Study Finds American Muslims Cautiously Optimistic

WASHINGTON (CN) – Despite being worried about discrimination and Donald Trump’s presidency, Muslims in the U.S. continue to believe in the American dream, according to a new study from the Pew Research Center.

Of the 1,001 adults questioned by the Washington-based public polling institution, 89 percent said they are proud to be American Muslims, even though a large majority – 75 percent – feel that discrimination continues to be a problem.

The Muslim population has grown to 3.3 million people living in the United States, with 82 percent being recognized as American citizens.

Some of the main issues American Muslims say they face today include prejudice, misconceptions of Islam, being viewed as terrorists, negative media portrayals and the current president’s policies.

Regardless, Muslims are generally satisfied with their daily life and feel that they are in fair or better financial shape, according to the study released Wednesday.

About 80 percent of Muslims say they are happy with their lives and 70 percent are confident that they can “get ahead through hard work” and achieve the American dream.

The lengthy survey is broken down into several sections covering everything from political views and religious beliefs, to the American Muslim’s experience navigating through the Trump era so far.

Another Pew poll also recently found half of American adults don’t consider Islam to be a part of “mainstream American society.” As a result, 69 percent of those surveyed said that Muslims in the U.S. face more discrimination than people of other races, religions or sexual orientation.

“In general, Americans continue to express mixed views of both Muslims and Islam,” according to Pew.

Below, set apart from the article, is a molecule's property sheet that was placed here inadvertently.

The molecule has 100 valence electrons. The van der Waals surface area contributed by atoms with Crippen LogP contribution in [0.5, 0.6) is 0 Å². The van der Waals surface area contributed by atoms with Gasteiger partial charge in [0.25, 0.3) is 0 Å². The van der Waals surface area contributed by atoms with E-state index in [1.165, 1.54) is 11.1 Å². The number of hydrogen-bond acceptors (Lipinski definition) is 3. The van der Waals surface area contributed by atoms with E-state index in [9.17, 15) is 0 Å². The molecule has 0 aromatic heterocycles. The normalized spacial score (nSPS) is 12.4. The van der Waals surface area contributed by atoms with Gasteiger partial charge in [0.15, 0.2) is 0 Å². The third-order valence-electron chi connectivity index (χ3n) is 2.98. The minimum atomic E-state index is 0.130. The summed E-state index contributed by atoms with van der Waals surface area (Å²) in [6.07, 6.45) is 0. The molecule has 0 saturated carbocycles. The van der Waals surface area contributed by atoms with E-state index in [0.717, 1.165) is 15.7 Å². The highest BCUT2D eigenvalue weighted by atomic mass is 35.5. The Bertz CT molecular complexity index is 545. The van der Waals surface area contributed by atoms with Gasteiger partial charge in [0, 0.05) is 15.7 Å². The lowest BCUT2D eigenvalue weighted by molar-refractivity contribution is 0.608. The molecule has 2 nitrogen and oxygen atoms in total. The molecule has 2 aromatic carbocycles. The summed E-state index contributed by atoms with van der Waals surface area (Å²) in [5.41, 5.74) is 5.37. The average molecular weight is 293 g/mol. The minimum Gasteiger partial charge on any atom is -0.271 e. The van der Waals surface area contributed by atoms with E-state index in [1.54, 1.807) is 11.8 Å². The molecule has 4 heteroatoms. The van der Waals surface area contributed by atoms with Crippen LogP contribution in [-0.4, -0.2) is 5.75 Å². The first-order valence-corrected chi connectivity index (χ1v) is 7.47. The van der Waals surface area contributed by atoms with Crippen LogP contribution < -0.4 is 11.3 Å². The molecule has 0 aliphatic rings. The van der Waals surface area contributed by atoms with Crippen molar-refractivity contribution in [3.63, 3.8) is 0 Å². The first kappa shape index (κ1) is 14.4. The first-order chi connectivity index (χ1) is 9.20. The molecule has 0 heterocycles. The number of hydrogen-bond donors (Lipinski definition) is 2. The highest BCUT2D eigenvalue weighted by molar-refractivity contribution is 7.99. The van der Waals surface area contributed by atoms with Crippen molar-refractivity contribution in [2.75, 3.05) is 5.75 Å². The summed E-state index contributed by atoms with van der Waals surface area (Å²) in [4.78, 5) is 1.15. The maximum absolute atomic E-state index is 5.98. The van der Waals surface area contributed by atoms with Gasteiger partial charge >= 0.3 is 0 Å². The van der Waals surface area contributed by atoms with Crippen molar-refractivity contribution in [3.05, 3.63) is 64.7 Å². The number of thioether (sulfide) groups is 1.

However, there are still quite a few things that Muslims and the general public agree on, Wednesday’s study found. Both groups said that being a good parent is more important than living a religious life or being successful in their careers. They also agree that Trump’s leadership practices are worrisome, as is the threat of worldwide Islamic extremism.

President Trump had a 65 percent disapproval rating from Muslims, which is only 10 percent more than the general public’s disdain with his job performance, the Pew survey found.

The same study noted that 69 percent of Muslims disapproved of President George W. Bush in 2007, while only 14 percent disapproved of President Barrack Obama in 2011.

Telephone interviews for the survey were conducted with American Muslim adults between Jan. 23 and May 2 of this year. In addition to English, the survey was also offered in Arabic, Farsi and Urdu.

The poll was designed to establish a rapport with the respondents who come from at least 75 nations, before delving into sensitive subjects. As a token of appreciation, those who completed the roughly 33-minute survey were sent $50.

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